• active externalism;
  • Alzheimer's disease;
  • Agnieszka Jawarska;
  • agency;
  • Ronald Dworkin;
  • extended mind;
  • externalism;
  • internalism;
  • proxy decision making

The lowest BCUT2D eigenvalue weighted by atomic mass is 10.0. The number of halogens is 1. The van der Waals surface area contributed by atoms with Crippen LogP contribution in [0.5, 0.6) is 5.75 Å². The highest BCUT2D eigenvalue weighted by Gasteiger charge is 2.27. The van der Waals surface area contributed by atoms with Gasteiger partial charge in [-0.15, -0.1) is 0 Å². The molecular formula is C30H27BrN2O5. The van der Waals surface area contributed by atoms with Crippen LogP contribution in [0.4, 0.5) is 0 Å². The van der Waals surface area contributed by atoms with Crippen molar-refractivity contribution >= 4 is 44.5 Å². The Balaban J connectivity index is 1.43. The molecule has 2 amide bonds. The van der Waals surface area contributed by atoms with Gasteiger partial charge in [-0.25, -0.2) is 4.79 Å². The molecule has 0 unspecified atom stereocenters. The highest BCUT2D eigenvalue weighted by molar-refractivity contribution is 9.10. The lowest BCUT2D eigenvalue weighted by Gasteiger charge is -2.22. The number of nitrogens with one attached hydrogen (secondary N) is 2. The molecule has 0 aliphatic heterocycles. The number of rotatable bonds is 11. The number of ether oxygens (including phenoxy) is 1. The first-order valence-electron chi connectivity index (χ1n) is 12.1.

Abstract: The leading accounts of the ethics of proxy decision making implicitly draw on internalist conceptions of the philosophy of mind, or so this essay tries to demonstrate. Using the views of Ronald Dworkin as its jumping-off point, the essay argues that accepting the sort of externalism associated with writers such as Putnam and Burge would alter Dworkin's conclusions concerning how we should respond to the current or precedent decisions of people suffering from dementia. Building on the views of Agnieszka Jawarska, it argues that accepting “active” externalism à la Clark and Chambers would provide currently competent people with new resources for establishing the authority of their present values over inconsistent values they might come to entertain should they become demented.